Sunday, 29 April 2012
Movie #29 Marley
Do you like Bob Marley? Probably, yes you do, or at least it's difficult to say a categorical 'no'. How could you not? He not my favourite recording artist (probably not even in my top ten Jamaican artists full stop), but I don't dislike him. Who does? Even the Ku Klux Klan probably whack Legend on the turntable when they're kicking back with a beer after a good night's cross-burning.
And there's no questioning the fact that Bob is enormous. Huge. A myth, indeed: a legend. The biggest game in town. You've seen his face from here to Tel Aviv and back again, the long way. So in getting the permission and full cooperation of the Marley estate, director Kevin Macdonald (who I like) has pulled off a bit of a coup in putting together this officially sanctioned (but not too sanitized) documentary biog.
But I'll dive right in with my main issue with Marley. For me, while the story of Marley-The-Man was interesting and the journalism was solidly good, more interesting would have been an exploration of Marley-The-Legend - or how a man who happened to be a committed and talented musician (but, no more than that) became pretty much the most recognisable face on the planet, on a par with Nelson Mandela, Che Guevara and the Mona Lisa. As the closing credits show, ordinary folk from Accra to Ankara, London to Lhasa, New York to Nairobi and Kingston to Kyoto can belt out a verse or two of 'Get Up, Stand Up' or 'One Love' - yet we only get lip-service as to this most intriguing aspect of the Marley legacy.
It's perhaps an unfair criticism: the film does not set out with the aim to do this, so cannot be blamed for giving it light treatment. Judged on it's own terms, it's certainly interesting. There are fascinating and revealing interviews with many members of the extended Marley clan, plus contributions from fellow musicians (including, pleasingly, the 'I'm mad, me' stylings of Lee 'Scratch' Perry, a man who deserves a film of his own) and courtiers/hangers-on from the years of fame.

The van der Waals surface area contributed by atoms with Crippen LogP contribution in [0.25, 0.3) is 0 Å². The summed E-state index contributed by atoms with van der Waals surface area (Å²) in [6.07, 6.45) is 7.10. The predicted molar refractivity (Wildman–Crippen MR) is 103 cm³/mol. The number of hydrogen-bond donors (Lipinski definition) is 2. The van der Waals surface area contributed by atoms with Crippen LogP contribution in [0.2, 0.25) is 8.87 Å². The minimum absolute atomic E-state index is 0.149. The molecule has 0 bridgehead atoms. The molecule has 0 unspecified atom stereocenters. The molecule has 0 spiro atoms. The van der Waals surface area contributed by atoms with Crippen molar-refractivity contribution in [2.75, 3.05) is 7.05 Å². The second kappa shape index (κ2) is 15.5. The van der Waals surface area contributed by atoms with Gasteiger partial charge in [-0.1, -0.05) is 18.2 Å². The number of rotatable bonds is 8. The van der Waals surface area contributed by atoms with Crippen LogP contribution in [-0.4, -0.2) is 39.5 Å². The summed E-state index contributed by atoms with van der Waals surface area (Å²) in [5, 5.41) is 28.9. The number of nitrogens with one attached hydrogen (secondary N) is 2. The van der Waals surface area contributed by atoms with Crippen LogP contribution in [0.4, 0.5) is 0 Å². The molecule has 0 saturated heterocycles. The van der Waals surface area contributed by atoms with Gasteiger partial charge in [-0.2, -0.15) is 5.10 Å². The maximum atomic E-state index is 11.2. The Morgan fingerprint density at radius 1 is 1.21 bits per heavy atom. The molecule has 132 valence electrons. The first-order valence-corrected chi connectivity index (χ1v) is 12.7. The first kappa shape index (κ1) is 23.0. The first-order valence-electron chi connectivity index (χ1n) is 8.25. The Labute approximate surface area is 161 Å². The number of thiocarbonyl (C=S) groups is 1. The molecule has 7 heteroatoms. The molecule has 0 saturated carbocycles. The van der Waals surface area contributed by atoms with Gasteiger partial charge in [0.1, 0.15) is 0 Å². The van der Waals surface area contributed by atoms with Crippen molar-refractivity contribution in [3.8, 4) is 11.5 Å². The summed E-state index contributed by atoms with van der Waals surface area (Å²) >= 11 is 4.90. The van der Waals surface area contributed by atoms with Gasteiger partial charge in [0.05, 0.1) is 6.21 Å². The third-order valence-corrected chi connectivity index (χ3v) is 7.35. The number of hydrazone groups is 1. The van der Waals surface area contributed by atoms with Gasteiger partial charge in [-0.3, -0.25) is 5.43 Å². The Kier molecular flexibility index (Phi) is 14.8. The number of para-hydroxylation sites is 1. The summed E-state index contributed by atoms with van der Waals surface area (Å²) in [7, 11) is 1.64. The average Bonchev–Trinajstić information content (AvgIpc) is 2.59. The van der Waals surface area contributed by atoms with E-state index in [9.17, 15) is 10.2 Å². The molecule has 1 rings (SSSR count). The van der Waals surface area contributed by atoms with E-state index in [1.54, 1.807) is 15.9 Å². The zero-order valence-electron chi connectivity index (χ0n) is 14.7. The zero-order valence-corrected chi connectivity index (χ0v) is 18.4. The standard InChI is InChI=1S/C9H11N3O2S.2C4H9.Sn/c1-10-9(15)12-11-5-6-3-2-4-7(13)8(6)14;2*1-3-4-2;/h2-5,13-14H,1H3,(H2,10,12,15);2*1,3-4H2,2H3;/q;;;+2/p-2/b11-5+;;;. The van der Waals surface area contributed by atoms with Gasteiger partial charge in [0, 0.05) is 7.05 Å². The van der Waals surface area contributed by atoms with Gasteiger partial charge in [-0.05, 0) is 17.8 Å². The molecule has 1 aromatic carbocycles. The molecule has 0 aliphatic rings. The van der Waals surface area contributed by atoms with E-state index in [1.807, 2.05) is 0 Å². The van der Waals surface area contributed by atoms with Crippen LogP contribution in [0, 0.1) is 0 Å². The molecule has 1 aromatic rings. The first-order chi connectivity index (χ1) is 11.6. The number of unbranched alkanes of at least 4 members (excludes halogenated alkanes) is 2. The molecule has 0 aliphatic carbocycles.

And, as noted above, the film is not sanitized. Marley's infidelities, his ear for the 'commercial' sound, his distant approach to fatherhood; all are dealt with pretty much head-on - it's hardly a hatchet-job, but nor is it pure hagiography It's all been put together with professionalism, lustre and skill, even if it lacks the narrative drive of Senna or the oblique ruminant beauty of Patience: After Sebald (though Jamaica's misty interior looks stunning in Macdonald's heli-cam shots).
Ultimately, it's a solid film that doesn't scale the heights of documentary cinema, but is nonetheless a worthwhile catch. As noted above, I like Kevin Macdonald's previous work (including the dynamic and fascinating Last King of Scotland) but here a little more circumspection and reflection would've been welcome. We're left with a pretty good idea of Marley's character, but we haven't gotten to grips with his legacy.